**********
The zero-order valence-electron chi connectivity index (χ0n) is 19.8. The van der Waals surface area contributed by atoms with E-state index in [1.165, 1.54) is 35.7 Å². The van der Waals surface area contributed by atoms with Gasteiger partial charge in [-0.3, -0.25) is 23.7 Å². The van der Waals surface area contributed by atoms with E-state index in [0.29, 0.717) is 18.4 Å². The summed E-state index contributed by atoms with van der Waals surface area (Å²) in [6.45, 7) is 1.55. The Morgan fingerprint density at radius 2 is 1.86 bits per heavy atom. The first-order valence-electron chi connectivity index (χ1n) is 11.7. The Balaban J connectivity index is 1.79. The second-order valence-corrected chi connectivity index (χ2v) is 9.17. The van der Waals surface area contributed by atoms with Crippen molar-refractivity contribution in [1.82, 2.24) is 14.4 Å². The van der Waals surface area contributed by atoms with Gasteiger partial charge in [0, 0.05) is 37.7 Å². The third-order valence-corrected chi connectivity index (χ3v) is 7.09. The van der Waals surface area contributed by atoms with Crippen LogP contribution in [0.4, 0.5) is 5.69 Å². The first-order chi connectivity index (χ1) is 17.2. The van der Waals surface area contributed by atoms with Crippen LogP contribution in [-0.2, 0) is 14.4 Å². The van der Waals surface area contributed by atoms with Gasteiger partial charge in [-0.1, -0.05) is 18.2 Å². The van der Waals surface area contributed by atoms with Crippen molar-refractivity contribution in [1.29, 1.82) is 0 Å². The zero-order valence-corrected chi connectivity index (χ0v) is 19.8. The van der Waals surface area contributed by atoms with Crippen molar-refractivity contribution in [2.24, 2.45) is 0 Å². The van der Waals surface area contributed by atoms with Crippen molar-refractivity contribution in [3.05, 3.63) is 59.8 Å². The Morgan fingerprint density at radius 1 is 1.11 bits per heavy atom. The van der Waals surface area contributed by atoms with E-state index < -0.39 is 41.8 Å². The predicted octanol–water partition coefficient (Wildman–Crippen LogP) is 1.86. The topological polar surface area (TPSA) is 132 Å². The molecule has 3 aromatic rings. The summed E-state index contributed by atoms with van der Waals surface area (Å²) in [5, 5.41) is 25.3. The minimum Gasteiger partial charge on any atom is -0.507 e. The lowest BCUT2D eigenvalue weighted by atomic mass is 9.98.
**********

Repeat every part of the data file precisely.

The zero-order valence-electron chi connectivity index (χ0n) is 19.8. The van der Waals surface area contributed by atoms with E-state index in [1.165, 1.54) is 35.7 Å². The van der Waals surface area contributed by atoms with Gasteiger partial charge in [-0.3, -0.25) is 23.7 Å². The van der Waals surface area contributed by atoms with E-state index in [0.29, 0.717) is 18.4 Å². The summed E-state index contributed by atoms with van der Waals surface area (Å²) in [6.45, 7) is 1.55. The Morgan fingerprint density at radius 2 is 1.86 bits per heavy atom. The first-order valence-electron chi connectivity index (χ1n) is 11.7. The Balaban J connectivity index is 1.79. The second-order valence-corrected chi connectivity index (χ2v) is 9.17. The van der Waals surface area contributed by atoms with Crippen molar-refractivity contribution in [1.82, 2.24) is 14.4 Å². The van der Waals surface area contributed by atoms with Gasteiger partial charge in [0, 0.05) is 37.7 Å². The third-order valence-corrected chi connectivity index (χ3v) is 7.09. The van der Waals surface area contributed by atoms with Crippen LogP contribution in [0.4, 0.5) is 5.69 Å². The first-order chi connectivity index (χ1) is 17.2. The van der Waals surface area contributed by atoms with Crippen LogP contribution in [-0.2, 0) is 14.4 Å². The van der Waals surface area contributed by atoms with Gasteiger partial charge in [-0.1, -0.05) is 18.2 Å². The van der Waals surface area contributed by atoms with Crippen molar-refractivity contribution in [1.29, 1.82) is 0 Å². The zero-order valence-corrected chi connectivity index (χ0v) is 19.8. The van der Waals surface area contributed by atoms with Crippen molar-refractivity contribution in [2.24, 2.45) is 0 Å². The van der Waals surface area contributed by atoms with Crippen molar-refractivity contribution in [3.05, 3.63) is 59.8 Å². The Morgan fingerprint density at radius 1 is 1.11 bits per heavy atom. The van der Waals surface area contributed by atoms with E-state index < -0.39 is 41.8 Å². The predicted octanol–water partition coefficient (Wildman–Crippen LogP) is 1.86. The topological polar surface area (TPSA) is 132 Å². The molecule has 3 aromatic rings. The summed E-state index contributed by atoms with van der Waals surface area (Å²) in [5, 5.41) is 25.3. The minimum Gasteiger partial charge on any atom is -0.507 e. The lowest BCUT2D eigenvalue weighted by atomic mass is 9.98.